Pasco Commission Chairman Jack Mariano overstepped his authority when he sought gubernatorial intervention with federal environmental regulators over the denied permit for channel dredging in Aripeka.
Mariano, in an ill-advised and heavy-handed letter dated Nov. 27 to Gov. Rick Scott, accused the U.S. Army Corps of Engineers staff in Jacksonville of having a "personal bias that has continued unabated for 18 months.'' The Corps rejected the dredging permit application in May and Mariano asked Scott to help push an appeal to a separate Corps office in Atlanta.
Absent favorable federal action, Mariano threatened, "our only recourse to get an objective review will be through the courts, an alternative that will certainly stress our limited finances.''
Just one problem: the rest of the commission was unaware of Mariano's unauthorized lobbying as chairman and the county has not threatened litigation because the appellant is a private land owner. Commissioners previously agreed to the appeal only if the cost was borne by SunWest Harbortowne, the proposed upscale community and resort that would share the channel access with an adjacent county park in northwest Pasco.
Mariano had no business going rogue and other board members correctly feared his sledgehammer approach could harm other pending permit applications with the Corps, including for the Ridge Road Extension and for flooding fixes in the Thousand Oaks neighborhood in Trinity. Commissioner Ted Schrader called Mariano's actions surprising, bewildering and offensive. Commissioner Kathryn Starkey told Mariano, "I think you went way over the line in your first week as chairman.''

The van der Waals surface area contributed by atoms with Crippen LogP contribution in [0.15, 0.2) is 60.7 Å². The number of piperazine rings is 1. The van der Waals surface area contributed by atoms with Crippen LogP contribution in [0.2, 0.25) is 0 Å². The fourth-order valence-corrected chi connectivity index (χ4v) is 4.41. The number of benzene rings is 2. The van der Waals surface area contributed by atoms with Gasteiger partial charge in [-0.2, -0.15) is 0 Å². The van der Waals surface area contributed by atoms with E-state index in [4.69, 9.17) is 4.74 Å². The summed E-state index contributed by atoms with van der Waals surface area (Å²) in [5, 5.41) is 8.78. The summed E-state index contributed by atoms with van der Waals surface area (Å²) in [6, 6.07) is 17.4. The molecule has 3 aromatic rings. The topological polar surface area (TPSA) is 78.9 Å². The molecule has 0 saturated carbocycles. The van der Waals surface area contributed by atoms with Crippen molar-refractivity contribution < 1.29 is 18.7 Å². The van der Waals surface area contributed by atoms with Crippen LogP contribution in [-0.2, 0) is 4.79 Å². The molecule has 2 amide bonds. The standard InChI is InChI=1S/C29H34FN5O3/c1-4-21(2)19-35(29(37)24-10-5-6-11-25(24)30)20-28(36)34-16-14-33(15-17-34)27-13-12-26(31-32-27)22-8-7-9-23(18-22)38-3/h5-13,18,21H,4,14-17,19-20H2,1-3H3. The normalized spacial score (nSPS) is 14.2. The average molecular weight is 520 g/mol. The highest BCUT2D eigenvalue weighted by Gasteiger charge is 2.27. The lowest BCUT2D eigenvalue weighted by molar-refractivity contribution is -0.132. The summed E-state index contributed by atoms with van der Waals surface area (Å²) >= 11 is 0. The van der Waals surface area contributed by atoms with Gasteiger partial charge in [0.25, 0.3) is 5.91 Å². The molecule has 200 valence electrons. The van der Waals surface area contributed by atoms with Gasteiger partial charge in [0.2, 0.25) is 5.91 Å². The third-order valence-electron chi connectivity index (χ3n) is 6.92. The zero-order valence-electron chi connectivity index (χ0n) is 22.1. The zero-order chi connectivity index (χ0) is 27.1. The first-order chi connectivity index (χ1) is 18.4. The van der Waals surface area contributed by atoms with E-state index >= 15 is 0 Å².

Mariano apologized for leaving the rest of the commission in the dark, but not for his ill-tempered sentiments. It's unfortunate. The petulance is a familiar and so far unsuccessful tactic for Mariano and Bob Carpenter of SunWest, who helped compile the letter. Whenever someone disagrees or raises environmental concerns about the proposed 4-mile long channel to the Gulf of Mexico, the objectors are accused of prejudice or ignorance.
And Mariano's own credibility would have been helped if he had been more straightforward with Scott. Mariano told the governor "the project has overwhelming support'' but failed to mention that opponents filed more than 9,000 individual comments and petitions with more than 40,000 signatures asking the Corps to deny the permit application.
Mariano also characterized a dredged channel as the cornerstone of the county's redevelopment. In that regard, his zeal to lure significant private investment to the county's aging western edge is understandable. But he needs a new strategy.
Redeveloping west Pasco shouldn't be synonymous with steamrolling legitimate environmental questions, blindsiding the rest of the commission, and damaging permit applications for more imperative public projects.